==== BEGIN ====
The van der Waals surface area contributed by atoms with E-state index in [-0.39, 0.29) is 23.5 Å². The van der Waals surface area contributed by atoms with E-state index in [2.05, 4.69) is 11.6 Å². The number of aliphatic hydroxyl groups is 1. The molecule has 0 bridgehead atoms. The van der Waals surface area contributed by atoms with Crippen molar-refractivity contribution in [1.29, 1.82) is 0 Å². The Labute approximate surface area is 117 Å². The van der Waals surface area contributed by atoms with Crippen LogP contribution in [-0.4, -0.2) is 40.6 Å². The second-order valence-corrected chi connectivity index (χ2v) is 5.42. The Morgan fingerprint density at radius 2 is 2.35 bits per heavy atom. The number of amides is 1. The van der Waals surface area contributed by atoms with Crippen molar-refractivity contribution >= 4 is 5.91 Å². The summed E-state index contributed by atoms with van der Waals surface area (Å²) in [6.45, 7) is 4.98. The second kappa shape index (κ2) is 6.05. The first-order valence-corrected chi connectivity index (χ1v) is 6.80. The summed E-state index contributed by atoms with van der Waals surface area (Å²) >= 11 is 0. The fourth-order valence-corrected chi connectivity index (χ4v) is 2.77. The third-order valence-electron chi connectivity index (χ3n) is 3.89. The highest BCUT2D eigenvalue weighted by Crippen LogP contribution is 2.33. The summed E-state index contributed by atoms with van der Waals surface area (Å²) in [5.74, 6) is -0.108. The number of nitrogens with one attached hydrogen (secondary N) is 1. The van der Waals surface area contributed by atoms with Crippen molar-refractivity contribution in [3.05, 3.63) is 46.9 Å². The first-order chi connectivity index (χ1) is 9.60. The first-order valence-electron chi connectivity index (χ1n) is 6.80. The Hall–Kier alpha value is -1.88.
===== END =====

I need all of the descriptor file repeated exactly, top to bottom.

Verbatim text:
The van der Waals surface area contributed by atoms with E-state index in [-0.39, 0.29) is 23.5 Å². The van der Waals surface area contributed by atoms with E-state index in [2.05, 4.69) is 11.6 Å². The number of aliphatic hydroxyl groups is 1. The molecule has 0 bridgehead atoms. The van der Waals surface area contributed by atoms with Crippen molar-refractivity contribution in [1.29, 1.82) is 0 Å². The Labute approximate surface area is 117 Å². The van der Waals surface area contributed by atoms with Crippen LogP contribution in [-0.4, -0.2) is 40.6 Å². The second-order valence-corrected chi connectivity index (χ2v) is 5.42. The Morgan fingerprint density at radius 2 is 2.35 bits per heavy atom. The number of amides is 1. The van der Waals surface area contributed by atoms with Crippen molar-refractivity contribution >= 4 is 5.91 Å². The summed E-state index contributed by atoms with van der Waals surface area (Å²) in [6.45, 7) is 4.98. The second kappa shape index (κ2) is 6.05. The first-order valence-corrected chi connectivity index (χ1v) is 6.80. The summed E-state index contributed by atoms with van der Waals surface area (Å²) >= 11 is 0. The fourth-order valence-corrected chi connectivity index (χ4v) is 2.77. The third-order valence-electron chi connectivity index (χ3n) is 3.89. The highest BCUT2D eigenvalue weighted by Crippen LogP contribution is 2.33. The summed E-state index contributed by atoms with van der Waals surface area (Å²) in [5.74, 6) is -0.108. The number of nitrogens with one attached hydrogen (secondary N) is 1. The van der Waals surface area contributed by atoms with Crippen molar-refractivity contribution in [3.05, 3.63) is 46.9 Å². The first-order chi connectivity index (χ1) is 9.60. The first-order valence-electron chi connectivity index (χ1n) is 6.80. The Hall–Kier alpha value is -1.88.